Metrolink Train Crash: One of Our Nation’s Deadliest

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Jeffrey Johnson is a legal writer with a focus on personal injury. He has worked on personal injury and sovereign immunity litigation in addition to experience in family, estate, and criminal law. He earned a J.D. from the University of Baltimore and has worked in legal offices and non-profits in Maryland, Texas, and North Carolina. He has also earned an MFA in screenwriting from Chapman Univer...

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UPDATED: Jul 16, 2021

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The Metrolink train crash in Chatsworth, California nearly two weeks ago has claimed 25 lives, caused 130 physical injuries and many more psychological injuries may yet be discovered. Experts are saying that the accident is one of our nation’s deadliest train crashes to date.

What happened?

At 4:32pm on September 12, 2008, a Metrolink passenger train collided with a Union Pacific freight train in Chatsworth, California just north of Los Angeles. Twenty-five people were killed and over 130 injured. Many have blamed Metrolink’s train engineer for the crash; however, the National Transportation Safety Board (NTSB) is continuing its investigation and has not yet revealed its findings. While taking the proper amount of time to do a thorough investigation is certainly important, victims of the accident may not realize that time is not on their side.

Laws limit victims’ recoveries

The Amtrak Reform & Accountability Act was signed into law by then President Bill Clinton in 1997. While its passage was seen as a way to assist the ailing railway, it also limited the amount of recovery that victims can receive. That limit is $200 million, which seems like a lot of money at first glance. However, that figure represents the maximum amount of recovery per occurrence, so anyone involved in the same accident must share that amount – for both economic and non-economic damages.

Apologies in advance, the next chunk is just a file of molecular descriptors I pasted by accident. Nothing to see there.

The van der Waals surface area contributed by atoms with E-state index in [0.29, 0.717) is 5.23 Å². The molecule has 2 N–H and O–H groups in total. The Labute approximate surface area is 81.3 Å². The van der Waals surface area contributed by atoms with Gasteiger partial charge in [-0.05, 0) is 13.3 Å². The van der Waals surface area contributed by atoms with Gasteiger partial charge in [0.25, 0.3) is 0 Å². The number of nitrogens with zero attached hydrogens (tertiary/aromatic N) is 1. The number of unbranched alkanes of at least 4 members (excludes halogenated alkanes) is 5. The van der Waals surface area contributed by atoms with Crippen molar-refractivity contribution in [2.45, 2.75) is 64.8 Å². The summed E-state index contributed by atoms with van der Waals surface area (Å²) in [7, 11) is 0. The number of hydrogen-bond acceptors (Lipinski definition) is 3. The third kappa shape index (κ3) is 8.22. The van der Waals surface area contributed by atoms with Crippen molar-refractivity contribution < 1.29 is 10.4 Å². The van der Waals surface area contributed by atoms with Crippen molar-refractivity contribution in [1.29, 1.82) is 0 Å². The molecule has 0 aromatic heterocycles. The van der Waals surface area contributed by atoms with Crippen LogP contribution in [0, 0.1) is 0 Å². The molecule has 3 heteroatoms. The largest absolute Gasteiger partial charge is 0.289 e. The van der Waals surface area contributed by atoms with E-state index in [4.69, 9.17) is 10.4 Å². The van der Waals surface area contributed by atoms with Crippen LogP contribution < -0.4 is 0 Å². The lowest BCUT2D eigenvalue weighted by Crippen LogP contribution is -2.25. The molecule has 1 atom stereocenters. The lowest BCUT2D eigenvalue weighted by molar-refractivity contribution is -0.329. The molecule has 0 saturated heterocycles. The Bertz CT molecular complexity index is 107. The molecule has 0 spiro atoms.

What does that mean for victims?

To answer that question, we contacted Attorney Emery Ledger of the Ledger Law Group in California. According to Ledger, “It is important for victims of this accident and their families to assert their claims immediately due Staute of Limitations and the potential that other claimants may dilute the recover limited avialabe funds designated for this accident.

Ledger says that the $200 million limit of the Amtrak Reform & Accountability Act won’t serve the needs of the victims of this accident. He says that the first thing his firm will do is challenge the constitutionality of the Amtrak Reform & Accountability Act, as it has never been challenged since its passage. If you’ve been injured due to a train accident, contact an attorney whose practice focuses in this area of the law to discuss your situation. Consultations are free, without obligation and are strictly confidential. To speak with an experienced attorney, please click here. We may be able to help.

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